Members of the House
Committee on Education and the Workforce
toured a D.C.-area IBEW training
facility, where they received an education of their own about the value of
|Among the House Committee on Education and the Workforce members on hand for the March event were (from left) Ranking Member Bobby Scott, D.-Va.; Rep. Drew Ferguson, R-Ga.; Del. Gregorio Kilili Camacho Sablan, D-Northern Mariana Islands; and Rep. Brett Guthrie, R-Ky.
“Private, union-operated training centers like this one provide the high-quality training that IBEW apprentices need,” said Washington, D.C., Local 26 Business Manager George Hogan, who was hosting the delegation. “The training is paid for through our collective-bargaining agreements, so there is no cost to participants — or to governments.”
In March, Committee Chairperson Virginia Foxx of North Carolina led the bipartisan House delegation’s tour of Local 26’s Joint Apprentice Training Committee center in Lanham, Md., along with fellow Republican Reps. Drew Ferguson of Georgia, Brett Guthrie of Kentucky, and Lloyd Smucker of Pennsylvania.
Representing the committee’s Democratic contingent on the March 13 tour were Ranking Member Bobby Scott of Virginia, Rep. Marcia Fudge of Ohio, Del. Gregorio Kilili Camacho Sablan of the Northern Mariana Islands and New Jersey’s Donald Norcross, who is also an active member of IBEW Local 351 in Folsom, N.J.
The state-of-the-art, 31,000-square-foot Electrical Training Alliance facility is one of three operated by Local 26, a 9,000-member inside local with jurisdiction in the District of Columbia, five counties in Maryland, and 44 counties in Virginia. The local also operates two strategically located satellite training centers.
“Apprenticeships last between three and five years and combine about 800 hours of classroom training with about 8,000 hours of on-the-job experience,” Local 26 Training Director Chris Cash told the members of Congress. “Graduates usually become journeyman wiremen or journeyman linemen and make more than their friends with associate’s degrees, on average.”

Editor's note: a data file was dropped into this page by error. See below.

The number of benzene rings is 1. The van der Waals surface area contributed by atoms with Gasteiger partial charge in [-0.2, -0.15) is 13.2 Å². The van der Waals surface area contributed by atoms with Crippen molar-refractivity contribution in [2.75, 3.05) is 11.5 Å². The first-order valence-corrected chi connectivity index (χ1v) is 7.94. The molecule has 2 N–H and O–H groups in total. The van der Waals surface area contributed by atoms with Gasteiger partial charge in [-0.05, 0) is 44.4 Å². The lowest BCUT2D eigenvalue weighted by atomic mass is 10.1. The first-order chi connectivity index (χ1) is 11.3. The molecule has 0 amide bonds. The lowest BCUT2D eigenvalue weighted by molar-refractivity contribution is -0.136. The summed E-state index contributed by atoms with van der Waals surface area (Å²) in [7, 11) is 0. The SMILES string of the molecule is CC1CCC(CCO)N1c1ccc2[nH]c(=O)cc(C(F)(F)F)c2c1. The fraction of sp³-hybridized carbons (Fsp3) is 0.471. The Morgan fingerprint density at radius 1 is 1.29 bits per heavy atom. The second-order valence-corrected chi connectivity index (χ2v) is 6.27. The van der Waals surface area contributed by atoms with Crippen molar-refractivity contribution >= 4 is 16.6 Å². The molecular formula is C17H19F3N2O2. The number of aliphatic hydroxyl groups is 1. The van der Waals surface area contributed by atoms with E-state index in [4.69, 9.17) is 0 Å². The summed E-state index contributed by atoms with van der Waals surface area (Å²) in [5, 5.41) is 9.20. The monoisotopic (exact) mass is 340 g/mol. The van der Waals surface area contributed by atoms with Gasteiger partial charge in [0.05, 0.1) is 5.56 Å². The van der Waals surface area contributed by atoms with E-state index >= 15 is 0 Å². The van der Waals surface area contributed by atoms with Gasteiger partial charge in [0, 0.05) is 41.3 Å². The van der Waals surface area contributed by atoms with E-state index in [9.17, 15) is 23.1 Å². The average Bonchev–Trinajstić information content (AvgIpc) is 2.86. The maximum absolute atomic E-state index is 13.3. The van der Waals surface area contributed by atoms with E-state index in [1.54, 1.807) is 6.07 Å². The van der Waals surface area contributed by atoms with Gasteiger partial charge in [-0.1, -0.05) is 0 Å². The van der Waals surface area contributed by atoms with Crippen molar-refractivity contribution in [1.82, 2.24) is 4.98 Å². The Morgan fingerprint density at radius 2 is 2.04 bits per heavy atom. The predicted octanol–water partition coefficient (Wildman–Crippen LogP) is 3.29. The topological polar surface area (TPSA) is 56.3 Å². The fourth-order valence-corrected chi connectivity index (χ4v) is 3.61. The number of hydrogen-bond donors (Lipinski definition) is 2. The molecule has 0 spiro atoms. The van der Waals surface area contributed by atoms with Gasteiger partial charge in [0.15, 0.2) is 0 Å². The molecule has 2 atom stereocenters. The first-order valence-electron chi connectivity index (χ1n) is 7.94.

Notably, Hogan said, apprentices get paid while they learn, they gain access to full health benefits, and they accrue money toward a defined-benefit pension.
And because the training is completely covered by the partnership between IBEW and its signatory employers in NECA, Hogan added that apprentices don’t leave the program and enter the workforce saddled with thousands of dollars’ worth of college debt.
|Washington, D.C., Local 26 Training Director Chris Cash explains to the congressional delegation some of the benefits of a union-operated electrical worker training center.
The congressional delegation — accompanied by members of their staff, by JATC personnel and by representatives from the National Electrical Contractors Association — split into two groups to take a closer, firsthand look at some of the facility’s classrooms, equipped to train the local’s more than 1,000 apprentices in areas such as wiring, electronics, fire alarms, motor controls, welding, and pipe-bending.
Asked about the program’s graduation rate, Cash told the representatives that about 60 percent of apprentices successfully complete it. This rate is comparable with figures from the Department of Education’s National Center for Education Statistics, whose latest data says that the 6-year graduation rate for first-time, full-time undergraduate students who began seeking a bachelor’s degree at a 4-year college in 2009 was 59 percent.
Meanwhile, a 2017 study by Public Sector Consultants found that in Michigan from 2000 to 2014, graduation rates for apprenticeships also tended to be higher than those for community colleges. Further, such apprentices earned about $22 an hour after completing union-provided training programs, versus $15 an hour for those who completed non-union programs. Hogan said that those who complete Local 26’s program make about $45 per hour, plus benefits.
Rep. Norcross, the only active IBEW member in Congress, has represented the Garden State’s 1st Congressional District since 2014. He was the first to co-sponsor an IBEW-supported House bill that calls for allowing those who have educational savings plans to use them to pay for apprenticeship training materials such as tools and books.
These tax-sheltered plans, known as 529 plans, typically are offered by states to help families put aside money for college. They derive their name from the section of federal tax law that permits them.
Introduced last summer by Rep. Patrick Meehan (R-Pa.), H.R. 3395 — the 529 Opening Paths to Invest in Our Nation’s Students Act (OPTIONS) Act — has 63 co-sponsors from both parties.